I/Q Demodulator Processes 1-GHz Bandwidths to 6 GHz

Aug. 19, 2016
This zero-IF in-phase/quadrature demodulator provides the RF and IF bandwidths needed for the next generation of wideband-modulated wireless communications applications.
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Demodulation of wideband communications systems becomes more challenging with the arrival of every new wireless standard and every next generation of cellular communications system. Fortunately, the model LTC5586 in-phase/quadrature (I/Q) demodulator from Linear Technology helps mitigate the situation by providing the demodulation bandwidth necessary to satisfy emerging wideband requirements.

With a frequency range of 500 MHz to 6 GHz (and 300 MHz to 6 GHz by adding an external matching capacitor), this zero-intermediate-frequency (zero-IF) demodulator features an IF bandwidth of dc to 1 GHz with amplitude flatness of ±1 dB. Its wide bandwidth and high-performance analog signal processing ease the requirements for analog-to-digital converters (ADCs) at the demodulator’s I and Q output ports, supporting practices such as digital predistortion (DPD) to improve transmitter linearity. The demodulator essentially has what it takes to design receivers for next-generation wireless communications systems, including Fifth-Generation (5G) cellular infrastructure systems.

1. Model LTC5586 is a wideband zero-IF I/Q demodulator with a frequency range of 300 MHz to 6 GHz and IF bandwidth of dc to 1 GHz.

The LTC5586 (Fig. 1) is a densely packed integrated circuit (IC) supplied in a surface-mount-technology (SMT) housing. Since it uses quadrature demodulation, wideband modulation can be achieved within its 1-GHz IF bandwidth without requiring extensive digital signal processing (DSP) of demodulated I and Q outputs to maintain signal linearity. As a result, the demodulator can be paired with lower-cost DSPs and field-programmable gate arrays while still maintaining excellent performance with wideband carriers through 6 GHz.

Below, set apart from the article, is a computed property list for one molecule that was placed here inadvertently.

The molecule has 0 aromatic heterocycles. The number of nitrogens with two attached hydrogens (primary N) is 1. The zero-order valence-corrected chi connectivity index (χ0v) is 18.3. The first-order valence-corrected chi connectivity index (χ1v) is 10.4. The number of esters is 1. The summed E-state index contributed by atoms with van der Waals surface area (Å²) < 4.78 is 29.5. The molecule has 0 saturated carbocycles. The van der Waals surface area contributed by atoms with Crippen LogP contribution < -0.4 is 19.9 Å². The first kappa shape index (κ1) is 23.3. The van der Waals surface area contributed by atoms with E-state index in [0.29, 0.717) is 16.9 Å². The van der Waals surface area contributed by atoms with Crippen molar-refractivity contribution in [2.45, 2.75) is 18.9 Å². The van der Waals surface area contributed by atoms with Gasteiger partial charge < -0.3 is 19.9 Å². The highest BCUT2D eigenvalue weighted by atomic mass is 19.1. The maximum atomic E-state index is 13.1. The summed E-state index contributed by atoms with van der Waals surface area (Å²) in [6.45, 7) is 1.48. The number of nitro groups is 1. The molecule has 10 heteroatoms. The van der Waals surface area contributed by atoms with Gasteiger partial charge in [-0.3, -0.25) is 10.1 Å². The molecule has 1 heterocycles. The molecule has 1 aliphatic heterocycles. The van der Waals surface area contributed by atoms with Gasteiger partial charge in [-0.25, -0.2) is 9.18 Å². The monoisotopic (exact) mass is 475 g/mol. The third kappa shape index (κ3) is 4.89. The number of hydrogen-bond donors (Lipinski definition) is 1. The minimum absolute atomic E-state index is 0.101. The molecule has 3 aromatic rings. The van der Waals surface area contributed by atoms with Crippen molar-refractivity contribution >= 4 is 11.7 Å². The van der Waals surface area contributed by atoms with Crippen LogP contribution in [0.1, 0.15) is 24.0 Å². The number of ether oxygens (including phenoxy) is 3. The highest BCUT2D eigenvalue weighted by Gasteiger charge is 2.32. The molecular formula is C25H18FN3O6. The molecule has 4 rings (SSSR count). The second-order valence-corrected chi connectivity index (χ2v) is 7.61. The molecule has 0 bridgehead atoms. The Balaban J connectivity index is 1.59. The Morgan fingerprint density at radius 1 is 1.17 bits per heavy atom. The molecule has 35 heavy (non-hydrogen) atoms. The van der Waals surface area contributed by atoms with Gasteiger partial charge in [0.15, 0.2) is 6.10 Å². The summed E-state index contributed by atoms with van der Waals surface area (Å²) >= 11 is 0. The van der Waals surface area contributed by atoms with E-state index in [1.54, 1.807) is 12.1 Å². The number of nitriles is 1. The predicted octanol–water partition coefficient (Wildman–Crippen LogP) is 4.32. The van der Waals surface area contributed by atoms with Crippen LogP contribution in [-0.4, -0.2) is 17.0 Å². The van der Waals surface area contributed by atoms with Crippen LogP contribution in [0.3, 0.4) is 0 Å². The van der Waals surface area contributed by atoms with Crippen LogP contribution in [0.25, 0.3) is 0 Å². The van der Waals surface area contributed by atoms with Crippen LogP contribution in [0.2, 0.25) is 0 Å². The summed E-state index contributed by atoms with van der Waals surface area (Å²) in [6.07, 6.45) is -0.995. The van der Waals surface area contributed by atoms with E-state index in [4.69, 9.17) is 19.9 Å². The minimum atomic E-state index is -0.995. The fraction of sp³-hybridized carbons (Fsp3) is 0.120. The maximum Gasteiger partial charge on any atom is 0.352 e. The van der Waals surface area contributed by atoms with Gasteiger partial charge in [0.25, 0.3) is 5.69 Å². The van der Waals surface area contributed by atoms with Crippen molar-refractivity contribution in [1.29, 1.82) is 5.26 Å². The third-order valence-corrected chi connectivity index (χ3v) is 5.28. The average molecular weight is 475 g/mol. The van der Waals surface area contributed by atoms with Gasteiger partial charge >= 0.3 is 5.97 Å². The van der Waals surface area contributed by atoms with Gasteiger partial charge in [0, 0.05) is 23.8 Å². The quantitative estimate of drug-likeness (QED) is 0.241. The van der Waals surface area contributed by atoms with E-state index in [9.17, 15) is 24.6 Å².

Subsystem on a Chip

The LTC5586 incorporates I and Q mixers; I and Q IF amplifiers with eight gain settings and maximum gain of 7.7 dB at 1.9 GHz; an RF attenuator with as much as 31-dB attenuation, adjustable in 1-dB steps; and a two-channel single-pole, double-throw switch with 40-dB isolation and 100-ns switching speed for selecting input signals (Fig. 2). In addition, the demodulator provides a serial peripheral interface (SPI) to control the local-oscillator (LO) input to any frequency band from 300 MHz to 6 GHz without external matching components. The demodulator’s I and Q outputs can drive filters and external ADCs when terminated with external 100-Ω differential impedance.

The wideband demodulator achieves typical –70-dBc image rejection at 3.5 GHz. The extremely linear device features output third-order-intercept (OIP3) performance of typically +35 dBm and output second-order-intercept (OIP2) performance of typically +70 dBm, both measured at 3.5 GHz.

2. The dense circuit configuration of the LTC5586 includes amplification and attenuation for handling a wide range of input signal levels, as well as on-chip calibration for enhanced image rejection.

The LTC5586, housed in a 5- × 5-mm plastic 32-lead QFN package, is designed to maintain consistent, reliable performance over operating temperatures from –40 to +105°C. To ensure optimum results, the demodulator includes on-chip calibration of the amplitude and phase responses of its I and Q channels. Calibration and other functions are controlled via the SPI connection.

This novel use of on-chip fine-tuning can make adjustments for deviations in amplitude and phase between the I and Q channels, helping to improve the demodulator’s image-rejection performance. Performing these adjustments in the analog realm greatly reduces requirements for such corrections in the digital realm, along with reduced-speed requirements for DSPs and FPGAs at the demodulator’s outputs. The LTC5586 has the potential to be a key building block in simpler, less-expensive, wideband 5G receiver solutions.

About the Author

Jack Browne | Technical Contributor

Jack Browne, Technical Contributor, has worked in technical publishing for over 30 years. He managed the content and production of three technical journals while at the American Institute of Physics, including Medical Physics and the Journal of Vacuum Science & Technology. He has been a Publisher and Editor for Penton Media, started the firm’s Wireless Symposium & Exhibition trade show in 1993, and currently serves as Technical Contributor for that company's Microwaves & RF magazine. Browne, who holds a BS in Mathematics from City College of New York and BA degrees in English and Philosophy from Fordham University, is a member of the IEEE.

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